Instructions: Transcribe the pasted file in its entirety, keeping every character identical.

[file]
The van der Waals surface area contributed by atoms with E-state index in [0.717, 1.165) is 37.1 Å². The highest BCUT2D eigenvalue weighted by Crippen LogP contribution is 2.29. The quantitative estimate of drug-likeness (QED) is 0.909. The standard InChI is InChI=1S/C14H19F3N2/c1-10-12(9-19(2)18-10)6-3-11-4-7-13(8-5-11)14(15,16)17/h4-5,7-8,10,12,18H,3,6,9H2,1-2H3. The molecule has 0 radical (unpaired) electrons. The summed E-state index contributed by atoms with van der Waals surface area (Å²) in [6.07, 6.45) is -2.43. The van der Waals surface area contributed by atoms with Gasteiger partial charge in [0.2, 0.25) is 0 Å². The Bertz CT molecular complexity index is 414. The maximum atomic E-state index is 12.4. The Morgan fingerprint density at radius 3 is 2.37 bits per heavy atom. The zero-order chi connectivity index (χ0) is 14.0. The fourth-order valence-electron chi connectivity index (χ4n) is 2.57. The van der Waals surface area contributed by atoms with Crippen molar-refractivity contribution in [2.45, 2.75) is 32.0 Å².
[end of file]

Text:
The van der Waals surface area contributed by atoms with E-state index in [0.717, 1.165) is 37.1 Å². The highest BCUT2D eigenvalue weighted by Crippen LogP contribution is 2.29. The quantitative estimate of drug-likeness (QED) is 0.909. The standard InChI is InChI=1S/C14H19F3N2/c1-10-12(9-19(2)18-10)6-3-11-4-7-13(8-5-11)14(15,16)17/h4-5,7-8,10,12,18H,3,6,9H2,1-2H3. The molecule has 0 radical (unpaired) electrons. The summed E-state index contributed by atoms with van der Waals surface area (Å²) in [6.07, 6.45) is -2.43. The van der Waals surface area contributed by atoms with Gasteiger partial charge in [0.2, 0.25) is 0 Å². The Bertz CT molecular complexity index is 414. The maximum atomic E-state index is 12.4. The Morgan fingerprint density at radius 3 is 2.37 bits per heavy atom. The zero-order chi connectivity index (χ0) is 14.0. The fourth-order valence-electron chi connectivity index (χ4n) is 2.57. The van der Waals surface area contributed by atoms with Crippen molar-refractivity contribution in [2.45, 2.75) is 32.0 Å².